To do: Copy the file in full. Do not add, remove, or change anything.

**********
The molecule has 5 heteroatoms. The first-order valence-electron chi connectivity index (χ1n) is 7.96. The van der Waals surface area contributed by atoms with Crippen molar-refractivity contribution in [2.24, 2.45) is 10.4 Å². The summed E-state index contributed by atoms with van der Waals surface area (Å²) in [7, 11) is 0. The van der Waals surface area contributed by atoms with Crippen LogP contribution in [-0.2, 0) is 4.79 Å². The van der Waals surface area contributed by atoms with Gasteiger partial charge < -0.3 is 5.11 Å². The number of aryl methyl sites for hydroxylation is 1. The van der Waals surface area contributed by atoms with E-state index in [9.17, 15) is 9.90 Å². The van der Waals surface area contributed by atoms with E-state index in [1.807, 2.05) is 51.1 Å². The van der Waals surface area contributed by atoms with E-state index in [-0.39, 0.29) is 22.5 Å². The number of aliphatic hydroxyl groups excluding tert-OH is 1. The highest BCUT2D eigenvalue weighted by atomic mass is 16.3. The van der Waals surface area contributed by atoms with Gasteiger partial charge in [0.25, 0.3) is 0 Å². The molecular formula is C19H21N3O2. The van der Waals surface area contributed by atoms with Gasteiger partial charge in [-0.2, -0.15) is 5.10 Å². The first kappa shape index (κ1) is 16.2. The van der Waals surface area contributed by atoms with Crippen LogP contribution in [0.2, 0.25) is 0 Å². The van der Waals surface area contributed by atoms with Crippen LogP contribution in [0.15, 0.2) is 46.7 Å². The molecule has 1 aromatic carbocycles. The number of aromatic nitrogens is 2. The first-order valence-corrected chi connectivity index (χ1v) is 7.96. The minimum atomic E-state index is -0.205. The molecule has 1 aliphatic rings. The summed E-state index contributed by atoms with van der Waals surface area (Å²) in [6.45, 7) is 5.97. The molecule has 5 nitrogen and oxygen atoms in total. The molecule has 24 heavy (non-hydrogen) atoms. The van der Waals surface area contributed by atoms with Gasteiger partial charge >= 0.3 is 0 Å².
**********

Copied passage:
The molecule has 5 heteroatoms. The first-order valence-electron chi connectivity index (χ1n) is 7.96. The van der Waals surface area contributed by atoms with Crippen molar-refractivity contribution in [2.24, 2.45) is 10.4 Å². The summed E-state index contributed by atoms with van der Waals surface area (Å²) in [7, 11) is 0. The van der Waals surface area contributed by atoms with Crippen LogP contribution in [-0.2, 0) is 4.79 Å². The van der Waals surface area contributed by atoms with Gasteiger partial charge < -0.3 is 5.11 Å². The number of aryl methyl sites for hydroxylation is 1. The van der Waals surface area contributed by atoms with E-state index in [9.17, 15) is 9.90 Å². The van der Waals surface area contributed by atoms with E-state index in [1.807, 2.05) is 51.1 Å². The van der Waals surface area contributed by atoms with E-state index in [-0.39, 0.29) is 22.5 Å². The number of aliphatic hydroxyl groups excluding tert-OH is 1. The highest BCUT2D eigenvalue weighted by atomic mass is 16.3. The van der Waals surface area contributed by atoms with Gasteiger partial charge in [0.25, 0.3) is 0 Å². The molecular formula is C19H21N3O2. The van der Waals surface area contributed by atoms with Gasteiger partial charge in [-0.2, -0.15) is 5.10 Å². The first kappa shape index (κ1) is 16.2. The van der Waals surface area contributed by atoms with Crippen LogP contribution in [0.2, 0.25) is 0 Å². The van der Waals surface area contributed by atoms with Crippen LogP contribution in [0.15, 0.2) is 46.7 Å². The molecule has 1 aromatic carbocycles. The number of aromatic nitrogens is 2. The first-order valence-corrected chi connectivity index (χ1v) is 7.96. The minimum atomic E-state index is -0.205. The molecule has 1 aliphatic rings. The summed E-state index contributed by atoms with van der Waals surface area (Å²) in [6.45, 7) is 5.97. The molecule has 5 nitrogen and oxygen atoms in total. The molecule has 24 heavy (non-hydrogen) atoms. The van der Waals surface area contributed by atoms with Gasteiger partial charge >= 0.3 is 0 Å².